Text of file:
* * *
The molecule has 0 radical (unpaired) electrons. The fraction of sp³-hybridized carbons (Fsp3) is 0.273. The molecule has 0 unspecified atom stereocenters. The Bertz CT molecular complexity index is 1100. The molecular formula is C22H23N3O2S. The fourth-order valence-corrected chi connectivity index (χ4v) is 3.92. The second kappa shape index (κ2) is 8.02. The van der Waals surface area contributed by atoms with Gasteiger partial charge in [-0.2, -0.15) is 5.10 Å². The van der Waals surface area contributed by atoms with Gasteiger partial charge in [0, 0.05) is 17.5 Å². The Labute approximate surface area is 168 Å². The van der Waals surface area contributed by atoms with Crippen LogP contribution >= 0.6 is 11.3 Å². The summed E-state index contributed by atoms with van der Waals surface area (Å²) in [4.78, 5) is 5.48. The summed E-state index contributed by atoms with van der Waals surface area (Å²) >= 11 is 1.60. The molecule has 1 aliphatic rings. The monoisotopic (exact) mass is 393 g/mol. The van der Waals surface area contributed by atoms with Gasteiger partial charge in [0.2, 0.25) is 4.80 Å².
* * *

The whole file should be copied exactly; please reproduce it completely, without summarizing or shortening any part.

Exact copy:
The molecule has 0 radical (unpaired) electrons. The fraction of sp³-hybridized carbons (Fsp3) is 0.273. The molecule has 0 unspecified atom stereocenters. The Bertz CT molecular complexity index is 1100. The molecular formula is C22H23N3O2S. The fourth-order valence-corrected chi connectivity index (χ4v) is 3.92. The second kappa shape index (κ2) is 8.02. The van der Waals surface area contributed by atoms with Gasteiger partial charge in [-0.2, -0.15) is 5.10 Å². The van der Waals surface area contributed by atoms with Gasteiger partial charge in [0, 0.05) is 17.5 Å². The Labute approximate surface area is 168 Å². The van der Waals surface area contributed by atoms with Crippen LogP contribution >= 0.6 is 11.3 Å². The summed E-state index contributed by atoms with van der Waals surface area (Å²) in [4.78, 5) is 5.48. The summed E-state index contributed by atoms with van der Waals surface area (Å²) >= 11 is 1.60. The molecule has 1 aliphatic rings. The monoisotopic (exact) mass is 393 g/mol. The van der Waals surface area contributed by atoms with Gasteiger partial charge in [0.2, 0.25) is 4.80 Å².